The National Genealogical Society (NGS) based in Arlington, Virginia, is always looking to add new and exciting elements to their Annual Family History Conference. After the 2013 conference in Las Vegas, Nevada, the discussion to offer live streaming began. With only 10% of the their membership attending the annual conferences, the general consensus from staff and board was that having a hybrid event would be a great offering. So it was decided that the #NGS2014GEN Annual Family History Conference, held in Richmond, Virginia, would be NGS’s first hybrid event!
The decision to add virtual elements to your conference is never an easy one.
The fear factor can be high! Relying heavily on technology to operate glitch-free can be intimidating and concerns for additional expenses pushing your already stretched budget can be daunting. Another common concern is that virtual streaming may decrease on-site participation, which reduces revenue in other areas such as hotel commission and sponsor participation.
Over the next few postings we will review steps on how to organize a hybrid event and partnering to ensure it is a success.
Determine your Goals
Planning a live meeting starts with goals. A hybrid event is no different. It just incorporates virtual elements into the live event. We knew we wanted to expand the services to draw in non-attending members. But, it was also a great way for prospective members to test drive our educational offerings, which aligned with NGS’s mission. NGS does not offer continuing education units (CEUs), but if your organization does, this would be a great way to expand the ability to earn credits.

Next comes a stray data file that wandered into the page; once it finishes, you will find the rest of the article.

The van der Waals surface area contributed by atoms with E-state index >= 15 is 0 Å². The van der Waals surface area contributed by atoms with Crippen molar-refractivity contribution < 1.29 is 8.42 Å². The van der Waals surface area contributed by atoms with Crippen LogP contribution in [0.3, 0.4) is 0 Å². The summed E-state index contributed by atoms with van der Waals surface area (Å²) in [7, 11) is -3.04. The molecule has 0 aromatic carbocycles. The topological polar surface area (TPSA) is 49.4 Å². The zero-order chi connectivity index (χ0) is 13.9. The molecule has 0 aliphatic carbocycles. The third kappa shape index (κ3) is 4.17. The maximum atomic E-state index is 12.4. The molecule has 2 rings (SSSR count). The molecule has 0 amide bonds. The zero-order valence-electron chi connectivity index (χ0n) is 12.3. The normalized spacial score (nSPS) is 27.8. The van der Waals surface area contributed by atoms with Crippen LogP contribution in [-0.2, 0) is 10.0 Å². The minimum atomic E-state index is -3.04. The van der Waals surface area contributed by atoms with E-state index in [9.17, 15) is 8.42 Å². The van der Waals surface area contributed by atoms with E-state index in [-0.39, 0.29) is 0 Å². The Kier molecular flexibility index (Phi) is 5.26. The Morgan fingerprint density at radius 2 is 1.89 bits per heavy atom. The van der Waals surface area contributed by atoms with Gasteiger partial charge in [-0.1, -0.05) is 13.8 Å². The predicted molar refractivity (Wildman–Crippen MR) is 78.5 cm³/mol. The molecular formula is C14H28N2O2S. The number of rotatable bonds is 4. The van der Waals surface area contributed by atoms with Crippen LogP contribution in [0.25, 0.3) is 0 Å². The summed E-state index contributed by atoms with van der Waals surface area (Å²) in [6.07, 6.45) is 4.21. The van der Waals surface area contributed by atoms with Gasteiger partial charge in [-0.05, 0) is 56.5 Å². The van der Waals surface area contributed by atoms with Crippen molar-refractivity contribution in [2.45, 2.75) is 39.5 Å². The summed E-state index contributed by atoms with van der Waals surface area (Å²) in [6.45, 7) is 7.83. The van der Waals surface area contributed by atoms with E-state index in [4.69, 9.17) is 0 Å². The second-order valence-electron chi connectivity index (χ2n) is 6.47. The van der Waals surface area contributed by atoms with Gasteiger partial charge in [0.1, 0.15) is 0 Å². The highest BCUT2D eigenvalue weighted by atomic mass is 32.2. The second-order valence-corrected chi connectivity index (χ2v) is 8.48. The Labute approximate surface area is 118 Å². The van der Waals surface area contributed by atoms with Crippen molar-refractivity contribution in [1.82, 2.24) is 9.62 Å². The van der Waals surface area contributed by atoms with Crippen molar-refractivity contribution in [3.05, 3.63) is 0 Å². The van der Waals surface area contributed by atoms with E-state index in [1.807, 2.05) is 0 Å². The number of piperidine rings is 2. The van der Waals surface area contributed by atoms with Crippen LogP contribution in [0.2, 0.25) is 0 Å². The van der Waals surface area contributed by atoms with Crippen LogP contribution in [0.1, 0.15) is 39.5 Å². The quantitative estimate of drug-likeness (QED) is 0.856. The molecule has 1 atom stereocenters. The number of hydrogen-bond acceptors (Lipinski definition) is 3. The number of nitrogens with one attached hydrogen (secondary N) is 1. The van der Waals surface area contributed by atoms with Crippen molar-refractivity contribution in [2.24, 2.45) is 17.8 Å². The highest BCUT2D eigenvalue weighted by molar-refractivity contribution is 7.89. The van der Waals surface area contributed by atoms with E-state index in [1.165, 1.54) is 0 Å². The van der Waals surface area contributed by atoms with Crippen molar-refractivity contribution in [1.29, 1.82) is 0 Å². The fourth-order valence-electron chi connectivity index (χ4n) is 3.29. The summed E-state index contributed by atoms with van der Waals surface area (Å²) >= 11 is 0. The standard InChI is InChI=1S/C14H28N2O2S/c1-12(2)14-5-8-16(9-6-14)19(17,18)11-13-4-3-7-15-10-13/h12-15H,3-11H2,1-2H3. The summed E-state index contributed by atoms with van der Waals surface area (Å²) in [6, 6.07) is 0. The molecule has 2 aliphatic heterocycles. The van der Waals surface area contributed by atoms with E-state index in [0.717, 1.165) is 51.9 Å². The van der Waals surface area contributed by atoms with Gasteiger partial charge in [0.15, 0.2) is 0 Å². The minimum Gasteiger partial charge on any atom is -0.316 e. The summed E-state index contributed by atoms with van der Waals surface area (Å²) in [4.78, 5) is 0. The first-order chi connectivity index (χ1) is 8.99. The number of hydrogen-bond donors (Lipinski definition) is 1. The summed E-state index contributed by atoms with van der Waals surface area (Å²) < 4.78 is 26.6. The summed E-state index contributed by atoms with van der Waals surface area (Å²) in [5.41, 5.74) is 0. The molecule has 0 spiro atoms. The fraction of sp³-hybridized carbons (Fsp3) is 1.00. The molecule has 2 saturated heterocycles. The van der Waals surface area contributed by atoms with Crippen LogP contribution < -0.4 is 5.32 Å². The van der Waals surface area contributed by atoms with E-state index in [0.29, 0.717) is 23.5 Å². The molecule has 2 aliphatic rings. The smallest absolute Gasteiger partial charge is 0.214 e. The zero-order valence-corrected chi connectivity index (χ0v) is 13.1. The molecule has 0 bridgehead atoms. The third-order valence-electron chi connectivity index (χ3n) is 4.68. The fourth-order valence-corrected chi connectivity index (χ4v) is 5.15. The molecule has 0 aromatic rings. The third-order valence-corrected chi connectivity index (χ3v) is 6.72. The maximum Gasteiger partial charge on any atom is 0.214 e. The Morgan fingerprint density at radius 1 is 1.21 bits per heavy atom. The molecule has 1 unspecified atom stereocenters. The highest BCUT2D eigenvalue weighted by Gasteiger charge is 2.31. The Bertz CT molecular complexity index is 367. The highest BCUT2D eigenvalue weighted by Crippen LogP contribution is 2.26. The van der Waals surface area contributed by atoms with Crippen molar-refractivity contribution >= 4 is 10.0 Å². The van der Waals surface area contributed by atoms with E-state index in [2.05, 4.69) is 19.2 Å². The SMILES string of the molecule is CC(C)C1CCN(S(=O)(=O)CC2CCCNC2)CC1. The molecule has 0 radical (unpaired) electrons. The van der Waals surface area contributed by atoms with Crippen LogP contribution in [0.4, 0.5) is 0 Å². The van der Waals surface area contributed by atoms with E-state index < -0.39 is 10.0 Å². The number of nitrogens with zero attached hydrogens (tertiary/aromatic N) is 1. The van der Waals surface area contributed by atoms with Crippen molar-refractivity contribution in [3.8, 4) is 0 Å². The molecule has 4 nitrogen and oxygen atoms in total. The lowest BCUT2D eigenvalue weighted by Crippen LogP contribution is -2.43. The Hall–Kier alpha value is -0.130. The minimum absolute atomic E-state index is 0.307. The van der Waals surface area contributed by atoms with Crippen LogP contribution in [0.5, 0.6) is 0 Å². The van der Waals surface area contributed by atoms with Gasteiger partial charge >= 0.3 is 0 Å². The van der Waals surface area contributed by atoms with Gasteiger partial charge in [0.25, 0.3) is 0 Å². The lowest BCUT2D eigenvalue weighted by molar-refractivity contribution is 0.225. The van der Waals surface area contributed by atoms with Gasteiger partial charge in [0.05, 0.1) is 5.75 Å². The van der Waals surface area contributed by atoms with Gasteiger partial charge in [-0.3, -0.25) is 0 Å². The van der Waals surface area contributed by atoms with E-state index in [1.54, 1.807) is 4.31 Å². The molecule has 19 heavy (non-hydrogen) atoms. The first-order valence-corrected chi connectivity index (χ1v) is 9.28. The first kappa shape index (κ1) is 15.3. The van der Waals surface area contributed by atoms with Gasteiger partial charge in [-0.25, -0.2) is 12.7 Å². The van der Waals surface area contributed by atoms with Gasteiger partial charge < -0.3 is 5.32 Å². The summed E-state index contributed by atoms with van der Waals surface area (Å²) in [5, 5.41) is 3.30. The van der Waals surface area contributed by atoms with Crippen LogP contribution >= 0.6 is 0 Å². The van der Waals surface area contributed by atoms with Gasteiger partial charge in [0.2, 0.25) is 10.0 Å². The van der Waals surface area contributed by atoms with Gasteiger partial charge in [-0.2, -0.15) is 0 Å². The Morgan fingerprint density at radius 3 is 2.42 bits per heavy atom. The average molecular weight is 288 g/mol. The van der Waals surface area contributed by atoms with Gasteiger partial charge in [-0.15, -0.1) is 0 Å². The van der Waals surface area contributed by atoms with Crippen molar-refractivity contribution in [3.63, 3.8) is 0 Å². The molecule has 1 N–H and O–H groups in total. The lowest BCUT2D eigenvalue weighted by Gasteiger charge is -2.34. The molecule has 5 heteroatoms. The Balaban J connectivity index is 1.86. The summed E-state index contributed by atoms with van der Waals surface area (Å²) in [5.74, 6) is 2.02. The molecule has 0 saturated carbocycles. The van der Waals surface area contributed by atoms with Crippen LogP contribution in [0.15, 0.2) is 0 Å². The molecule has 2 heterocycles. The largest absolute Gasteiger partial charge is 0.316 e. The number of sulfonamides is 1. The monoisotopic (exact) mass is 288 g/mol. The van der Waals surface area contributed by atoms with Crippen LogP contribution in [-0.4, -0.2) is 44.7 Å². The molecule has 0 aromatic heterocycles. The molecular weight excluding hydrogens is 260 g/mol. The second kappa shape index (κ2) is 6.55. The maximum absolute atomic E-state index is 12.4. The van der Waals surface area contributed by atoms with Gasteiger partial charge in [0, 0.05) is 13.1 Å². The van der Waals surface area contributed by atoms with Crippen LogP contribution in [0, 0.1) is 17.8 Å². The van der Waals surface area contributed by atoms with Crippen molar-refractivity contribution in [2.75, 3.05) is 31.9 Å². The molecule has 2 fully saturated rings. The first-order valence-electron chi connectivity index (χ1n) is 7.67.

How to choose what you stream?
If you are trying this out for the first time and you have multiple concurrent sessions, it is a great idea to select one or two tracks to offer virtually, assuming that you have on track per meeting room. The National Genealogical Society has 8-10 breakout sessions per track. There were also very well-known speakers on the program who have the star power to attract an expanded audience. So we went with streaming one track per day, Track One: Records and Research Techniques and Track Two: Virginia Resources and Migration Patterns, featuring our best and brightest speakers.
If CEUs can be obtained through the breakout sessions, it is important to make this education available to the virtual audience. Remember the more sessions streaming simultaneously, the higher the costs will be. Each room requires its own set of cameras and streaming equipment, plus operating staff. However, fees charged to the virtual audience can offset this cost. I would not recommend offering live streaming to non-attendees for free (unless your whole event is free). If the CEUs are mandatory for the industry or maintaining the certification gives them a leg up, the cost can be justified and attendees are willing to make the investment.
To be continued!